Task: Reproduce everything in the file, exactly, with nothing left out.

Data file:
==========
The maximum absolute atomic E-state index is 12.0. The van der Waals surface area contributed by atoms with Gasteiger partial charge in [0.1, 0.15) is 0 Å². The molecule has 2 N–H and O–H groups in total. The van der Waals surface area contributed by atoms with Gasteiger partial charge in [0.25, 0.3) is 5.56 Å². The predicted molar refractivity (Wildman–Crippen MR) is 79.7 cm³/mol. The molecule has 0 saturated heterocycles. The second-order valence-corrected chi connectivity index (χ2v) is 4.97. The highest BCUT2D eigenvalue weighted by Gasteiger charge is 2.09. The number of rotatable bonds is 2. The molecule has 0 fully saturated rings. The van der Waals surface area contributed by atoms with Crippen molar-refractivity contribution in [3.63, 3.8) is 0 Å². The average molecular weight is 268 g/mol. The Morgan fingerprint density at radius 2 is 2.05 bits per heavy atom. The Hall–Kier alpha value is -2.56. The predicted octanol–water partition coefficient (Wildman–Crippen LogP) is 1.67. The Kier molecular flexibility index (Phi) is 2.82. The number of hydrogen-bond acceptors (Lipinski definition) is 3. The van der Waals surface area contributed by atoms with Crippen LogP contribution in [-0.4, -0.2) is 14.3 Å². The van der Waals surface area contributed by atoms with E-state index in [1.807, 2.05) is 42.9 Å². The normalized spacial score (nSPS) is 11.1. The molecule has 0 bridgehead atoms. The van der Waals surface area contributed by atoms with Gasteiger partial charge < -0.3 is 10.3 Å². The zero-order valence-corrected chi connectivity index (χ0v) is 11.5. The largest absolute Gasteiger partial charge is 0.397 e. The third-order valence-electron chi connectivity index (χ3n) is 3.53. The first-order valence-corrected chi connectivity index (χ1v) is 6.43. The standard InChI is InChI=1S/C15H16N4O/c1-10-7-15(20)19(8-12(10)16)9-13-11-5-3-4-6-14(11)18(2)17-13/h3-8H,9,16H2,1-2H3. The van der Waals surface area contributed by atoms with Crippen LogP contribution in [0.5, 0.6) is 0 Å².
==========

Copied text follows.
The maximum absolute atomic E-state index is 12.0. The van der Waals surface area contributed by atoms with Gasteiger partial charge in [0.1, 0.15) is 0 Å². The molecule has 2 N–H and O–H groups in total. The van der Waals surface area contributed by atoms with Gasteiger partial charge in [0.25, 0.3) is 5.56 Å². The predicted molar refractivity (Wildman–Crippen MR) is 79.7 cm³/mol. The molecule has 0 saturated heterocycles. The second-order valence-corrected chi connectivity index (χ2v) is 4.97. The highest BCUT2D eigenvalue weighted by Gasteiger charge is 2.09. The number of rotatable bonds is 2. The molecule has 0 fully saturated rings. The van der Waals surface area contributed by atoms with Crippen molar-refractivity contribution in [3.63, 3.8) is 0 Å². The average molecular weight is 268 g/mol. The Morgan fingerprint density at radius 2 is 2.05 bits per heavy atom. The Hall–Kier alpha value is -2.56. The predicted octanol–water partition coefficient (Wildman–Crippen LogP) is 1.67. The Kier molecular flexibility index (Phi) is 2.82. The number of hydrogen-bond acceptors (Lipinski definition) is 3. The van der Waals surface area contributed by atoms with Crippen LogP contribution in [-0.4, -0.2) is 14.3 Å². The van der Waals surface area contributed by atoms with E-state index in [1.807, 2.05) is 42.9 Å². The normalized spacial score (nSPS) is 11.1. The molecule has 0 bridgehead atoms. The van der Waals surface area contributed by atoms with Gasteiger partial charge < -0.3 is 10.3 Å². The zero-order valence-corrected chi connectivity index (χ0v) is 11.5. The largest absolute Gasteiger partial charge is 0.397 e. The third-order valence-electron chi connectivity index (χ3n) is 3.53. The first-order valence-corrected chi connectivity index (χ1v) is 6.43. The standard InChI is InChI=1S/C15H16N4O/c1-10-7-15(20)19(8-12(10)16)9-13-11-5-3-4-6-14(11)18(2)17-13/h3-8H,9,16H2,1-2H3. The van der Waals surface area contributed by atoms with Crippen LogP contribution in [0.5, 0.6) is 0 Å².